Tag Archives: Jason Aaron

Today’s Super Comics — Wolverine #62-65 (2008)

Wolverine pursues Mystique for four issues. It makes for quite the cat-and-mouse game, and it works because of the long history between the characters—a history that gets embellished via flashbacks here.

Before Wolverine #62, Mystique had recently betrayed the X-Men yet again, and she’s on the run. Cyclops tasks Wolverine with bringing her in, preferably dead (Cyclops had gotten into a dark period—and never really found his way out, come to think of it). Wolverine tracks her across countries while flashbacks show us how he first met Mystique back in 1921 and how they became allies (and a bit more) for a while.

Writer Jason Aaron does a great job adding some depth to Wolverine’s motivation, and he sets up Mystique as an opposite number to Logan. Both are old loners, but whereas Wolverine eventually settled down with his family of X-Men, Mystique has repeatedly rejected that same family.

Another nice touch: Aaron really drills into Wolverine’s head regarding his healing power and how he experiences it. He gives us a clear picture of someone who looks invincible on the outside but is actually in constant physical pain.

These four issues are as violent as you would expect of a Wolverine comic, but there’s a solid story and solid characters beneath it all.

Writer: Jason Aaron

Artist: Ron Garney

Publisher: Marvel Comics

How to Read It: back issues; Marvel Unlimited; Comixology; Wolverine: Get Mystique (TPB)

Appropriate For: ages 15 and up

Today’s Super Comics — Star Wars #1-6 (2015)

Star_Wars_Marvel_2015_1Of course it’s not the movies, but the first six issues of Marvel’s current Star Wars series are the next best thing.

Set between the original movie and The Empire Strikes Back, the comic presents classic characters in their prime. Everyone “sounds” exactly as they should, and Jason Aaron’s scripts also manage to make the events feel exciting and consequential without contradicting the established continuity—not an easy task when the main story has already been told.

Artist John Cassaday excels at drawing relatively realistic figures, as well as cinematic panels, making him the perfect choice to draw this initial storyline. The characters look like their respective actors (or costumes) as much as we can reasonably expect.

It’s essential reading for any diehard Star Wars fan, and it will help tide you over until the next movie.

Writer: Jason Aaron

Artist: John Cassaday

Publisher: Marvel Comics

How to Read It: back issues; Marvel Unlimited; Comixology; Star Wars vol. 1: Skywalker Strikes (TPB)

Appropriate For: ages 11 and up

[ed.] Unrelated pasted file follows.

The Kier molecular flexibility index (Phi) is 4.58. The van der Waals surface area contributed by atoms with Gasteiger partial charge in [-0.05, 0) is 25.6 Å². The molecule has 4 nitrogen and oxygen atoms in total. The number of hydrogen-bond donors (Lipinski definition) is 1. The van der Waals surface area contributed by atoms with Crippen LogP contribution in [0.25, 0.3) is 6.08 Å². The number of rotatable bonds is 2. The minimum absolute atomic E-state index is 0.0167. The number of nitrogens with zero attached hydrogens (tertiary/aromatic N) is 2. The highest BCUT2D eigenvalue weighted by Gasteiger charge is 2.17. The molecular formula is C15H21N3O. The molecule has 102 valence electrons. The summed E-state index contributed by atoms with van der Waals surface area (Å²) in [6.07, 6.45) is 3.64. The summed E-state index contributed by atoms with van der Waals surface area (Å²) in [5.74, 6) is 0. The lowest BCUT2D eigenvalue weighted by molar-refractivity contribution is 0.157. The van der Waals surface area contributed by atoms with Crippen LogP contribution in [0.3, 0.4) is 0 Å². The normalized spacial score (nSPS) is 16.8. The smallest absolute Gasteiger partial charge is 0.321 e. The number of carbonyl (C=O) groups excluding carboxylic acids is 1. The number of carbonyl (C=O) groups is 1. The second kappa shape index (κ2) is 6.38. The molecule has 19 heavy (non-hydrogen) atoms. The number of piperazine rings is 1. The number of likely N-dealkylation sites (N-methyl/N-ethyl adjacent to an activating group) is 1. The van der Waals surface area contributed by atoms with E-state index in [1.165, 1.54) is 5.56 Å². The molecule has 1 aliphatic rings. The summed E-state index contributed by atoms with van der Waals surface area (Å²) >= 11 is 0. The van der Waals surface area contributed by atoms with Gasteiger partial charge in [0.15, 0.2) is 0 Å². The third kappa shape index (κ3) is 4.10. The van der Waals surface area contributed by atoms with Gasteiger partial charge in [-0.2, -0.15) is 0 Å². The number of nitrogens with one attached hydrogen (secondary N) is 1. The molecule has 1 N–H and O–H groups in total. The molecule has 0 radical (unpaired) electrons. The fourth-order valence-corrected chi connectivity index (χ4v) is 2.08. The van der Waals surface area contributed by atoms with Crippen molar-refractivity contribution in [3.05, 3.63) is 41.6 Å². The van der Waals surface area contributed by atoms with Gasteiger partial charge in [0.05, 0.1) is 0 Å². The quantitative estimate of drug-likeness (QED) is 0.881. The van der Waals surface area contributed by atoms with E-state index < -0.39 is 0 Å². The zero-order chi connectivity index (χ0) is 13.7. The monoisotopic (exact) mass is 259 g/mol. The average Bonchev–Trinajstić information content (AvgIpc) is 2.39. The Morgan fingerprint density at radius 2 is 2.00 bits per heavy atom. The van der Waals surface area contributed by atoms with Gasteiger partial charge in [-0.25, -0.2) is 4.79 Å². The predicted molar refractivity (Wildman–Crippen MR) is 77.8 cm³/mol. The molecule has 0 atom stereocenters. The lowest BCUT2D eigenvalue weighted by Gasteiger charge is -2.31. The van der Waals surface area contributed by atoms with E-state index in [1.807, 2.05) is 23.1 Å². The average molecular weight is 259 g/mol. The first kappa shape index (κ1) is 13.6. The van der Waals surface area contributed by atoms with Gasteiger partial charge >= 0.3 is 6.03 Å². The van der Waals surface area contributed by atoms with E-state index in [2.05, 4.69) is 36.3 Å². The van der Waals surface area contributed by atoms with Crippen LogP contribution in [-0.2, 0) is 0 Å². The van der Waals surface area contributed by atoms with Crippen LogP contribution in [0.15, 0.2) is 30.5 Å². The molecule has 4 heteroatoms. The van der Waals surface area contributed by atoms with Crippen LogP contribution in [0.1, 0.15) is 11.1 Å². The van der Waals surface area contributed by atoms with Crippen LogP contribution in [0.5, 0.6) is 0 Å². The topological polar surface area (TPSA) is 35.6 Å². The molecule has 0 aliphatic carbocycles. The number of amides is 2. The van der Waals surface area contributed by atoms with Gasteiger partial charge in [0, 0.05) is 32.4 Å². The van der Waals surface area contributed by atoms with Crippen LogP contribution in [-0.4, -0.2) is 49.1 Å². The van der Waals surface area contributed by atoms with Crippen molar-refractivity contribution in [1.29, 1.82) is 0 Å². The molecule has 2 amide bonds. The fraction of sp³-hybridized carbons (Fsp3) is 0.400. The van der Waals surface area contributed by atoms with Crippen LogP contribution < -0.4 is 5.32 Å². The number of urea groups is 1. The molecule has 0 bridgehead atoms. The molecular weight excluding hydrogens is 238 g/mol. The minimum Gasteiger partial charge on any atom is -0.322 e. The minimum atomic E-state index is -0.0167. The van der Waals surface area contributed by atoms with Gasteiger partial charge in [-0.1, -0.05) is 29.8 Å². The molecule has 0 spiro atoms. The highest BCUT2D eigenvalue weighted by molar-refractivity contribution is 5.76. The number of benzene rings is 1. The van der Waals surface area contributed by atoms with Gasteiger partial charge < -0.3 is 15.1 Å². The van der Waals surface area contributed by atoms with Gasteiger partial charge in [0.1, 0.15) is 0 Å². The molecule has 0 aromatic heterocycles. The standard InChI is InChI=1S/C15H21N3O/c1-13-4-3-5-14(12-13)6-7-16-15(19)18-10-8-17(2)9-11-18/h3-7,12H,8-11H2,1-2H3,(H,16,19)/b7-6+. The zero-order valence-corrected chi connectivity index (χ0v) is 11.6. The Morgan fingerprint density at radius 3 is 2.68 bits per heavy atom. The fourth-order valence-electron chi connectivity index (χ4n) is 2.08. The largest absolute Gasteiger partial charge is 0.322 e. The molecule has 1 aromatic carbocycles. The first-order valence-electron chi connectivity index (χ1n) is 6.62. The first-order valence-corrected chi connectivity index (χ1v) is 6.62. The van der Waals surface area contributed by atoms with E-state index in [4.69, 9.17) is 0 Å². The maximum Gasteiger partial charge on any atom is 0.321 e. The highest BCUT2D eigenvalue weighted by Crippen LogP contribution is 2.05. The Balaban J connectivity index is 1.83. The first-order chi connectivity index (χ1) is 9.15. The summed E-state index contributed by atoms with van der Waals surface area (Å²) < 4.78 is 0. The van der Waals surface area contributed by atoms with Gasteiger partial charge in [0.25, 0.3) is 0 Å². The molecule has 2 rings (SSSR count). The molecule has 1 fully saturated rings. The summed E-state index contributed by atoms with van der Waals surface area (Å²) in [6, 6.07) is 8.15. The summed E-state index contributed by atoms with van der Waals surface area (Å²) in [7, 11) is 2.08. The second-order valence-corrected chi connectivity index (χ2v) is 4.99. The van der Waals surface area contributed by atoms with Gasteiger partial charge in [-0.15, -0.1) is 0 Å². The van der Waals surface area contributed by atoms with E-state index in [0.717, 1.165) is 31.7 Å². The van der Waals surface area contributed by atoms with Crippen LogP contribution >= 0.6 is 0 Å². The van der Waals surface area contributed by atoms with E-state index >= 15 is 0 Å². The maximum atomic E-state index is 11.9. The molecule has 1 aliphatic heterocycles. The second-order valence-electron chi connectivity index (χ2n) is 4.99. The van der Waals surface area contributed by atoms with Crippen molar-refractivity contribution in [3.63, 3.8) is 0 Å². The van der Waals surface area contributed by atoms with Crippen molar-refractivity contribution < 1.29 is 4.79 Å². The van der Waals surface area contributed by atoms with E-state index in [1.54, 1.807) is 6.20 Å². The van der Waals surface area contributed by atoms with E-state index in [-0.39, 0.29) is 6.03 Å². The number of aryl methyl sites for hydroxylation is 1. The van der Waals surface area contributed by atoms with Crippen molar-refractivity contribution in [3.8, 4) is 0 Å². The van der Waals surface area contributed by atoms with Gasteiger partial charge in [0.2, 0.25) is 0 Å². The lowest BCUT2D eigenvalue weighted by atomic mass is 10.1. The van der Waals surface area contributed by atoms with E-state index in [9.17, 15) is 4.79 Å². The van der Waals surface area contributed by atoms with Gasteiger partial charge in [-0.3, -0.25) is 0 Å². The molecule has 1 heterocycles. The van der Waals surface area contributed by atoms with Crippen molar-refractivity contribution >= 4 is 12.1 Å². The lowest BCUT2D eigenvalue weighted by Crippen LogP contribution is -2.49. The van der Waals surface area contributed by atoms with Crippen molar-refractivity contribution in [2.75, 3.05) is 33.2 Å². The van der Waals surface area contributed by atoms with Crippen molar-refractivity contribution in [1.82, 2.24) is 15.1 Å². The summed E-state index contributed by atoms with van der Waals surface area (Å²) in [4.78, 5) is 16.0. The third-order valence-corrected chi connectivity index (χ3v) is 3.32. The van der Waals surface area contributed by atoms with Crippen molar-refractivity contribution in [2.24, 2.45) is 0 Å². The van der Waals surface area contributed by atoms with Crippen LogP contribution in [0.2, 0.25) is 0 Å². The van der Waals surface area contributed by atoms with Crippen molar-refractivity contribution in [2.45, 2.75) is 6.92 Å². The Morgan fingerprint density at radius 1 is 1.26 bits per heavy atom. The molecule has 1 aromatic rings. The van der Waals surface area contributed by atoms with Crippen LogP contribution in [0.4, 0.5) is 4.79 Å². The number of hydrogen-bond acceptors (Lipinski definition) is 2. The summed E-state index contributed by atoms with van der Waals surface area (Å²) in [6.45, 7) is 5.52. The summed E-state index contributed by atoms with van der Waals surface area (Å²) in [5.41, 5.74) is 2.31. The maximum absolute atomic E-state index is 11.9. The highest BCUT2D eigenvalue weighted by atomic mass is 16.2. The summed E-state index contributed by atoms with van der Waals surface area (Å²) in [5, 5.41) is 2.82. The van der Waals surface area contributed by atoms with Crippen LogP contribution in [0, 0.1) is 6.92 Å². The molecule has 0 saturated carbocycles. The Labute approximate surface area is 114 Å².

Today’s Super Comic — Doctor Strange #4 (2016)

Doctor Strange 4Something is killing Sorcerer Supremes…and books. Books are also dying from mystical causes—Doctor Strange’s books, at least.

Issue #4 continues the compelling first storyline of the latest series to chronicle the adventures of Stephen Strange. Problems mount in Doctor Strange’s weird world, and this time the threat isn’t just to the regular world…it’s to magic itself.

Another excellent issue by Jason Aaron and Chris Bachalo. Bachalo in particular is perfectly cast as the artist here. I’ve always enjoyed his distinctive, fluid style, and it especially suits the world of magic. He makes great use of each page’s limited space.

I’m ready for the next issue to hit Marvel Unlimited.

Writer: Jason Aaron

Penciler: Chris Bachalo

Publisher: Marvel Comics

How to Read It: recent back issues; Marvel Unlimited; Comixology; Doctor Strange vol. 1: The Way of the Weird (HC)

Appropriate For: ages 13 and up

Today’s Super Comic — Doctor Strange #3 (2015)

Doctor Strange 3Writer Jason Aaron and artist Chris Bachalo continue to have fun with Doctor Strange. Looks like they’re getting the character in good shape for this year’s movie.

The visuals take the lead in the current series’ third issue, the latest available on Marvel Unlimited (not really “unlimited” then, is it?), as monsters chase Doctor Strange’s astral form across New York. It’s a great way to showcase Strange’s resourceful and knowledge while letting Bachalo cut loose with imaginative pages.01

And it continues to set up a larger plot involving some not-nice people wanting to kill all magic, so that should be fun, too.

This creative team is the first to get me interested in an ongoing Doctor Strange series. Well done.

Writer: Jason Aaron

Penciler: Chris Bachalo

Publisher: Marvel Comics

How to Read It: recent back issues; Marvel Unlimited; Comixology; included in Doctor Strange: The Way of the Weird (HC)

Appropriate For: ages 13 and up